A considerable amount of literature has been published on income inequality in the UK. These studies have considered various aspects of the changes in income distribution in the UK since the 1990s. Some assessed the causes of changes in the distribution of household income (Jenkins 1996; Brewer & Wren-Lewis 2011) while other researchers (Clark and Leicester 2004; Hills et al. 2014) analysed the effects in personal tax on income inequality. In recent times, OECD (2011) analyses several factors that may be affecting household income inequality among OECD countries and results indicate that most OECD countries have experienced a rise in income inequality, while some countries like the UK has seen a slight decline since 1990. While some studies have analysed income distribution of household income in the UK during 1980-2009, no similar detailed research exists for later periods. So, my research paper will focus on the period from 2009 to 2017.
There are numerous literatures in income distribution which estimates household income distribution by using tabular analyses with decile and quintile distribution (Ahiram 1964; Mookherjee&Shorrocks 1982;Banskota et al. 1987; Livada 1991; Jenkins 1996; Hills 2004). In a study by Banskota et al. (1987), household expenditure surveys of 1975, 1976 and 1977 were used to investigate the size distribution of household income in Jamaica. Households were categorized by a selective socioeconomic and regional group such as occupation, household size, age group and regional disparities (urban-rural areas). The shares of income were divided into 5 equal parts; each of them called a quintile is generated by the selected variables. The results indicated that the pattern of the size distribution of income in Jamaica remained biased towards the top 20 percent of the households andaccounted for over 40 percent of the total income in most variables. The income share of the bottom 10 percent of the households doubled whereas the income share of the top 10 percent of the households decline by about 30 percent suggesting that the income inequality had reduced in the intervening 20 years. Likewise, in another study on income distribution in Jamaica, Ahiram (1964) found that the bottom 20 percent of the households have 2 percent of the income while the top 5 wealthiest group has a share of 30 percent of total income. In other words, the household from the top group on average has 120 times more income than the household in the lowest group.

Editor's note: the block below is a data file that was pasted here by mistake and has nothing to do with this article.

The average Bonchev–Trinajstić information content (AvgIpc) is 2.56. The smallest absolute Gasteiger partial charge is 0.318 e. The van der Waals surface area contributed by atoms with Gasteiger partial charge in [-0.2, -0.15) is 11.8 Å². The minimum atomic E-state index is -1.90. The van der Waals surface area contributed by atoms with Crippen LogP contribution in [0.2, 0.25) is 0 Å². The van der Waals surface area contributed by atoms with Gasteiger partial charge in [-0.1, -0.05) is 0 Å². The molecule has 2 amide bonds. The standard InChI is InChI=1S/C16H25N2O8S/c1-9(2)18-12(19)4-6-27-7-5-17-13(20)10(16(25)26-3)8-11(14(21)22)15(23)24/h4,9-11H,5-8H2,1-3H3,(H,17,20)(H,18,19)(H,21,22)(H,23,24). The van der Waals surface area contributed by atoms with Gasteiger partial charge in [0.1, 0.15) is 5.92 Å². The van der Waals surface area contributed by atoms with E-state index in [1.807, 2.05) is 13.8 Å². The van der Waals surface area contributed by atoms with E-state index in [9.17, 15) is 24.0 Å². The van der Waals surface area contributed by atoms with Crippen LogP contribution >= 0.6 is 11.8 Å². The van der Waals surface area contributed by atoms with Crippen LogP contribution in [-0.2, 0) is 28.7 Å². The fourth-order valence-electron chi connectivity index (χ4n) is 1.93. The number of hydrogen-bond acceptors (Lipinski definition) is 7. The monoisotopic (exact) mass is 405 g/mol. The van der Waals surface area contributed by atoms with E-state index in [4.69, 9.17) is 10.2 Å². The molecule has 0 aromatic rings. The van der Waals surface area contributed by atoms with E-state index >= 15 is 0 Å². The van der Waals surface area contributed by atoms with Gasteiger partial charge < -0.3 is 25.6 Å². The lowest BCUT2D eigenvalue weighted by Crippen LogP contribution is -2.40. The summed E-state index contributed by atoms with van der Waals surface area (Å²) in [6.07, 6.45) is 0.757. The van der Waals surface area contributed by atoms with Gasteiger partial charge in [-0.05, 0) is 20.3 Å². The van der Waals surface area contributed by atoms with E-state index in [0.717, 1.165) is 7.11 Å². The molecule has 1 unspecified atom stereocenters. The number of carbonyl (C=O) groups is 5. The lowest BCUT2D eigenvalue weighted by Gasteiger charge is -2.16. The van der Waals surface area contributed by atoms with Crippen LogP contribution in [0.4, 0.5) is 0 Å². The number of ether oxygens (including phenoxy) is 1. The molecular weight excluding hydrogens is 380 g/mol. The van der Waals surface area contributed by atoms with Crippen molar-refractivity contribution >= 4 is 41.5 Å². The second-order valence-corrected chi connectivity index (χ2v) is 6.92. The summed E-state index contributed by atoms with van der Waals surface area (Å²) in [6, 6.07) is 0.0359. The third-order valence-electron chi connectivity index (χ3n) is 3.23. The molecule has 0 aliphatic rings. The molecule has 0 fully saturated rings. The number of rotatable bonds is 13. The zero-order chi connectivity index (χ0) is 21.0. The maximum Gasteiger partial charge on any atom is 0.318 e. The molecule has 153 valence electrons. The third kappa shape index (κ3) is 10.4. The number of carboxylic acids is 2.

Most researchers investigating on income inequality have used Gini coefficient as a tool to measure the extent of inequality (Livada 1991; Xie & Zhou, 2014; Banskota et. al., 1984; Clark, 2011; Azam & Bhatt 2018). Some studies have found that income inequality is rising by using the Gini coefficient. Xie & Zhou (2014) have reported that the Gini coefficient in China nearly doubled from 0.30 in 1980 to 0.55 in 2012. This significant rise in inequality is explained partly by various government policies that favour urban residents over rural residents and partly by the rapid economic growth of China. Similarly, in a study conducted by Azam & Bhatt (2018), they found that in 2011, the Gini coefficient for rural India was 0.508, whereas for urban India it was 0.490. In contrast, several of the studies also report that the Gini coefficient was lower in most recent years compared to earlier years. In an investigation of the world income inequality, Clark (2011) argued that the world income inequality during 1990-1999 slightly declined, this has been supported by the evidence that the Gini coefficient showed a minimal decrease of 1.3 percent from 0.697 to 0.688. Likewise, in a study conducted by Banskota et al. (1987) income distribution in Jamaica from the years 1975, 1976 and 1977 were compared to 1958 and they reported that the Gini coefficient in the later years was lower than in 1958, indicating that the income inequality had decreased during the 20 year period. In the same way, Ipek (2019) investigates income inequality of Turkey during the period 2003-2015 and finds that the Gini coefficient declined by 5.1 percent over the 13 year period. The studies presented here give a sense that income inequality is rising in some countries, but it is also declining in other countries. This may be due to various factors like government policies, growth of the economy, globalization and whether the country is developed or is a developing country.